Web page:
It has been said that horses sweat, men perspire, and ladies glisten. I would like to add one more subject to this equation: teenage boys drip.

No one sweats more than a teenage boy. I don’t know why: maybe it’s the byproduct of them turning those six pork chops they had for dinner into a two inch overnight growth spurt (in much the same way that twenty tons or so of carbon emission is the byproduct of using coal to power a small city overnight.) Or maybe it’s just excess energy being converted into excess stink. Or maybe it’s an unholy alliance between the teenagers of the world and the laundry soap manufacturers. Regardless of the cause, it’s the effect that bothers me. Because the effect is, to put it mildly, gross.

It doesn’t help that it always catches me off guard. As a lady who barely even glistens, I am just not expecting to be assaulted with somebody else’s fluids on a regular basis. I am not expecting to kiss my son on the cheek over an hour after the end of his dance performance only to have my lips slide right off. I am not expecting to have my son crawl in bed with me for a goodnight hug after practice and have my question of “Did you just take a shower?” be answered with, “No, not yet,” as an absolutely soaking wet head is laid upon my cheek. (I’ve also tried asking if it’s raining, if he was participating in a dunk tank and if there was an earthquake I perhaps missed that left us with beachfront property, but no matter how increasingly desperate my questions get he just won’t take the hint and give me a pity lie.)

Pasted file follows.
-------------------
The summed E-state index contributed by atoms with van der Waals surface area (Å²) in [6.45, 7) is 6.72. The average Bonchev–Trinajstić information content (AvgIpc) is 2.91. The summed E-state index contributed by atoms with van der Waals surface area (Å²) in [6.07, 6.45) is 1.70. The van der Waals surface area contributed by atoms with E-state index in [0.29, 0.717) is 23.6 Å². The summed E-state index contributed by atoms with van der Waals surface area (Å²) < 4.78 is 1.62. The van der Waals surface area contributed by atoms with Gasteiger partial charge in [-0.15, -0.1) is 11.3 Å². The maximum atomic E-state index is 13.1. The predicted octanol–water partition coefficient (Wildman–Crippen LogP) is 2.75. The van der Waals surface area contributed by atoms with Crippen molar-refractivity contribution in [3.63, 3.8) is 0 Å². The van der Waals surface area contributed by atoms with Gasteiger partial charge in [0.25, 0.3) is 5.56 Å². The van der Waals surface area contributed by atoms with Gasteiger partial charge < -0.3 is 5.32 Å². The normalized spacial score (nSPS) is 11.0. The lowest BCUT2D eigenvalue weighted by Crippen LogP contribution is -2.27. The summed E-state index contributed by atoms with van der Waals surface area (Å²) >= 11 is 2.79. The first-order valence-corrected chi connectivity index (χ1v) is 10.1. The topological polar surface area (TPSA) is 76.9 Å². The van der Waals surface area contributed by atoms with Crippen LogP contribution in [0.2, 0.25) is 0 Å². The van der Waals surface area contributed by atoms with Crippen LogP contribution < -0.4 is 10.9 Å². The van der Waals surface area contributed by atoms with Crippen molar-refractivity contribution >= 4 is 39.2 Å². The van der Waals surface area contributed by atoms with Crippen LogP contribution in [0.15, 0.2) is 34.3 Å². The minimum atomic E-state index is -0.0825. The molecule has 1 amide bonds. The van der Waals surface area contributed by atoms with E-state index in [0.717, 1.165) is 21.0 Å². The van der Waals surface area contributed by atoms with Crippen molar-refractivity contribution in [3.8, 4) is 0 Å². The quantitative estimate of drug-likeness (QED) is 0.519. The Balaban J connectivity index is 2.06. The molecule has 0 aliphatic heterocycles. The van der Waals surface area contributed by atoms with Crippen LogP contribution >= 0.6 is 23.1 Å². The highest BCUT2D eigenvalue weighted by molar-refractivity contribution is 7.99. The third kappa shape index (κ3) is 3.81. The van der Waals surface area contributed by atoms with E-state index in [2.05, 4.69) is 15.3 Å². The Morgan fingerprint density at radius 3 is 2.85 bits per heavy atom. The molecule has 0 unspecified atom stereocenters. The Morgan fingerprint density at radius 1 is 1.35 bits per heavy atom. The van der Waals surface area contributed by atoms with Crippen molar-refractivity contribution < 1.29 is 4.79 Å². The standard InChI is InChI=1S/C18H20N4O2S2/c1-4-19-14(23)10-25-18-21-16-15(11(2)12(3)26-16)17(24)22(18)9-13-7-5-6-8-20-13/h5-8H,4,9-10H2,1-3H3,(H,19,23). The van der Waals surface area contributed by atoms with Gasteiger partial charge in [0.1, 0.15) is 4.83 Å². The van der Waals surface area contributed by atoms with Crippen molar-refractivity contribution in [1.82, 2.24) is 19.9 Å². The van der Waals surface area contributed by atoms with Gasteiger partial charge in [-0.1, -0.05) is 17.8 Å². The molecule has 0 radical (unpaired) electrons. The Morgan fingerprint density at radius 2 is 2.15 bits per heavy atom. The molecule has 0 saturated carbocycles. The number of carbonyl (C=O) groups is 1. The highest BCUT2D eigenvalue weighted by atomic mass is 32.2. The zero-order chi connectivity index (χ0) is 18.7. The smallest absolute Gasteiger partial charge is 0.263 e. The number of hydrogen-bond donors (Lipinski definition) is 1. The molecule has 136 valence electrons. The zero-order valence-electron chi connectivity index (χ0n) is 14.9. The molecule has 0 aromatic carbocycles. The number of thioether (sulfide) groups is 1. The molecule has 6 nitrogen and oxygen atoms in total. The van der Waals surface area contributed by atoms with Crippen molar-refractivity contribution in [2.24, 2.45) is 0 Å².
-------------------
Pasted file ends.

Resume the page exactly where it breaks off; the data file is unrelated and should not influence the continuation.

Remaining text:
It’s not that I’m adverse to the idea of sweat, exactly. Trust me, if Channing Tatum wanted to rub his sweaty head on my cheek after dancing for an hour, I would be completely on board with that. Completely. But when it comes to my son it’s a different matter entirely.

Maybe it’s just a matter of the amount. And I don’t just mean the amount of sweat at any one time (which is actually quite impressive), but the amount of fluid that Clyde has shared with me altogether over the course of his lifetime. Remember, we’re talking about a boy here, and as anyone who has ever changed a baby boy’s diaper can tell you, there are a lot of golden shower moments involved. A lot. Add to that the fact that Clyde was just about the pukiest baby I have ever seen, and what you end up with is me having worn approximately a gallon or so of Clyde over the course of our lives together.

At this point the only way I could imagine another creature topping this record would be if I got a job as a trainer at Sea World and consistently played the straight man in all of those “wacky misbehaving orca” shows. (This is a prospect that is only moderately more appealing than raising children because, apparently, it’s entirely okay to beat the animals at Sea World, while beating your children is generally frowned upon. Even when they sweat on you excessively.)

Perhaps one day I will get to the point where I am as blasé about Clyde sweating on me as I once was about him puking on me—there came a time in his babyhood when neither he nor I would even twitch after the first puke of the day. After all, what’s the point of changing your shirt if you know there’s at least two more puking episodes coming up?

Who knows? Maybe I’ll soon get to feel that way about being used as a sweat towel, too. I can’t wait. On second thought, scratch that: yeah, I can.

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White Shirt